As you traverse the winding paths leading to a village steeped in earthy hues, you’ll immediately be struck with what The Waylanders is: a high-fantasy RPG conceived and constructed by some of the brightest talent in the games industry. After all, the Waylanders’ team includes Mike Laidlaw of BioWare fame as a creative consultant, while ex-Telltale narrative designer Emily Grace Buck spearheads the game’s writing department. In the last week or so, Chris Avellone, who has worked on behemoth franchises like Fallout, Baldur’s Gate, and Divinity, joined the team alongside veteran Fallout and Dragon Age composer Inon Zur (opens in new tab).
“The Waylanders is a classic RPG game,” UI designer Jorge Pardo tells me. This might not seem like a particularly telling statement at first, but “classic” isn’t used as a throwaway word here. Dynamic combat and world traversal systems signpost The Waylanders’ love letter to complex RPGs of the past, and it eschews tons of bells and whistles for a more refined and pointed look at what a decades-old RPG would look like in 2020, when it’s set to launch.
Influenced by Dragon Age
The build I’m being shown first is pre-alpha, and has since been ditched for a much more stylish aesthetic. As the characters travel around this wondrous fantasy world, I see shades of Dragon Age dancing in the shadows, flickering like embers about to be revitalized into open, untamed flame. But it’s not derivative of Dragon Age’s formula – it’s just mildly influenced by it.
The Waylanders is set in Brigantia, a “typical city from the Celtic era, located in the north of Spain,” Pardo says. But it’s not a bustling city where society’s upper echelon gorges on tropey, expensive wines, as is often the case with contemporary RPG hotspots. It’s spread out, dirt paths wrapping around the buildings like arteries pumping blood to a beating heart – at least the region I’m being shown. It makes you feel tiny, like a speck of dust floating through a world much bigger than you are. And it’s downright gorgeous to look at.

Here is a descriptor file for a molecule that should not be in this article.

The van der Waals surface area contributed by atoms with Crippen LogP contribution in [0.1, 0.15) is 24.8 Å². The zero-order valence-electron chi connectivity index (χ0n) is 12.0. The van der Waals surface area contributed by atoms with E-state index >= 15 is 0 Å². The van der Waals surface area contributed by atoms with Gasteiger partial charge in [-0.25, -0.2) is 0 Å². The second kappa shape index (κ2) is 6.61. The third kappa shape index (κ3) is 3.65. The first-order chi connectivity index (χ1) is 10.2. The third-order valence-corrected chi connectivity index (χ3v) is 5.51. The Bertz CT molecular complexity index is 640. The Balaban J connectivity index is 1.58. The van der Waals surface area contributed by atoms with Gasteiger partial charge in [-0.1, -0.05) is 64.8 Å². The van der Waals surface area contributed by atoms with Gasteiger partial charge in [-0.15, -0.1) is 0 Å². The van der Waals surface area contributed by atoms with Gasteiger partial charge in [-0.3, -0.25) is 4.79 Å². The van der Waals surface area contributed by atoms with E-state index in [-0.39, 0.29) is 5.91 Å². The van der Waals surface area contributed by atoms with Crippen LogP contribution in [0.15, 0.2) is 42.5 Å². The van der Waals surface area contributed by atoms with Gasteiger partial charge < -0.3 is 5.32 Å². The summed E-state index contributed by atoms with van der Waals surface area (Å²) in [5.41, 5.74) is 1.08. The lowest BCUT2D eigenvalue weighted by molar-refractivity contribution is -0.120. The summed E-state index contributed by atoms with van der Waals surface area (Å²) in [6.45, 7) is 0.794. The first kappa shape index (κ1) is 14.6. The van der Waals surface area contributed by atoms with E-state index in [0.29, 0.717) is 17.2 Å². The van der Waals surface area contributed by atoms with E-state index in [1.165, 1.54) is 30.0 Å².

That’s what makes all of this so special and affecting. Everywhere in this world is based on real-life locations, Pardo says, and they’re modeled in relation to both Celtic and medieval history. According to Pardo, there’s a lighthouse in Spain that, to this day, is the oldest one in the world that’s still operating.
“The Hercules Tower is the sacred place of Brigantia,” Pardo says. “It’s the centre of magic in the Celtic era.” According to legend, Pardo continues, standing at the top will allow you to see all the way to Ireland – although this is little more than a tall tale. “That tower is still there and still works as a lighthouse,” Pardo says. “It's 2,000 years old.” All of a sudden, a portal is opened up between your screen and Celtic Galicia, as you begin to realize that elements of your world and its are inextricably intertwined.
So when you’re thrust into combat situations alongside your companions – of which there are 10 – the heat of the battle is cranked right up, as if you’re brandishing steel in the midst of a sweltering blaze. “In our game, there are six basic classes,” Pardo tells me: "warrior, guardian, explorer, rogue, sorcerer, and healer.” As with traditional RPGs, these six basic archetypes branch out into different styles as the game progresses, eventuating in 30 advanced builds that combine your original class with one of the other five remaining ones.